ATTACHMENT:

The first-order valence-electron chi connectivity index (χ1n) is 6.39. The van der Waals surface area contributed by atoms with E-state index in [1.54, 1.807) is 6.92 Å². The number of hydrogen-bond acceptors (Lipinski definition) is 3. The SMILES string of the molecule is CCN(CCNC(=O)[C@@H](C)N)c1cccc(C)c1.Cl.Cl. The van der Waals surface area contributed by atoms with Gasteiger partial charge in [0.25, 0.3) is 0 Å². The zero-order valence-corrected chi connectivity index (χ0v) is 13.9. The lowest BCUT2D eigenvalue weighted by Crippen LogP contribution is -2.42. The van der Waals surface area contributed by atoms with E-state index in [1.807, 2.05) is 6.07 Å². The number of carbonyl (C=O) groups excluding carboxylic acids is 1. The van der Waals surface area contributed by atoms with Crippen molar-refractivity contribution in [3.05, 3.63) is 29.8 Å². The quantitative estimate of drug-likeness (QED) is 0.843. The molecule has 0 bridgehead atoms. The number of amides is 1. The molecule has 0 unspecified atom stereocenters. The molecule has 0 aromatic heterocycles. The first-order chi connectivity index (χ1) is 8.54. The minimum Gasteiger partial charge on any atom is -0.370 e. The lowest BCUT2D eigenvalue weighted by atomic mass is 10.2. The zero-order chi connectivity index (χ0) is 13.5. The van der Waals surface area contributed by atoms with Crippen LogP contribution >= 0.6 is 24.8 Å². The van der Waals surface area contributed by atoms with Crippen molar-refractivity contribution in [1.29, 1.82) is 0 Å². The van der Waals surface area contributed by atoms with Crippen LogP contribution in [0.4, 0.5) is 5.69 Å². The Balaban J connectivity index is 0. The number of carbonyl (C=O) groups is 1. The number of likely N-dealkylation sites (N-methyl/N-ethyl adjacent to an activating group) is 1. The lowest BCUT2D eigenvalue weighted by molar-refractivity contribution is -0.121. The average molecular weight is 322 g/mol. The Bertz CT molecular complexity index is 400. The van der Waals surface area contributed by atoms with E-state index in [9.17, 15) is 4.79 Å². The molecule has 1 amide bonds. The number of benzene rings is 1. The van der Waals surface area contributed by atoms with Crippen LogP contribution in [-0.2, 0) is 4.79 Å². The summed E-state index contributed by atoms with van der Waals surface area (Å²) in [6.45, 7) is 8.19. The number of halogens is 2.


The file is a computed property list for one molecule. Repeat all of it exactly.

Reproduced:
The first-order valence-electron chi connectivity index (χ1n) is 6.39. The van der Waals surface area contributed by atoms with E-state index in [1.54, 1.807) is 6.92 Å². The number of hydrogen-bond acceptors (Lipinski definition) is 3. The SMILES string of the molecule is CCN(CCNC(=O)[C@@H](C)N)c1cccc(C)c1.Cl.Cl. The van der Waals surface area contributed by atoms with Gasteiger partial charge in [0.25, 0.3) is 0 Å². The zero-order valence-corrected chi connectivity index (χ0v) is 13.9. The lowest BCUT2D eigenvalue weighted by Crippen LogP contribution is -2.42. The van der Waals surface area contributed by atoms with E-state index in [1.807, 2.05) is 6.07 Å². The number of carbonyl (C=O) groups excluding carboxylic acids is 1. The van der Waals surface area contributed by atoms with Crippen molar-refractivity contribution in [3.05, 3.63) is 29.8 Å². The quantitative estimate of drug-likeness (QED) is 0.843. The molecule has 0 bridgehead atoms. The number of amides is 1. The molecule has 0 unspecified atom stereocenters. The molecule has 0 aromatic heterocycles. The first-order chi connectivity index (χ1) is 8.54. The minimum Gasteiger partial charge on any atom is -0.370 e. The lowest BCUT2D eigenvalue weighted by atomic mass is 10.2. The zero-order chi connectivity index (χ0) is 13.5. The van der Waals surface area contributed by atoms with Crippen LogP contribution >= 0.6 is 24.8 Å². The van der Waals surface area contributed by atoms with Crippen molar-refractivity contribution in [1.29, 1.82) is 0 Å². The van der Waals surface area contributed by atoms with Crippen LogP contribution in [0.4, 0.5) is 5.69 Å². The Balaban J connectivity index is 0. The number of carbonyl (C=O) groups is 1. The number of likely N-dealkylation sites (N-methyl/N-ethyl adjacent to an activating group) is 1. The lowest BCUT2D eigenvalue weighted by molar-refractivity contribution is -0.121. The average molecular weight is 322 g/mol. The Bertz CT molecular complexity index is 400. The van der Waals surface area contributed by atoms with E-state index in [9.17, 15) is 4.79 Å². The molecule has 1 amide bonds. The number of benzene rings is 1. The van der Waals surface area contributed by atoms with Crippen LogP contribution in [-0.2, 0) is 4.79 Å². The summed E-state index contributed by atoms with van der Waals surface area (Å²) in [6.45, 7) is 8.19. The number of halogens is 2.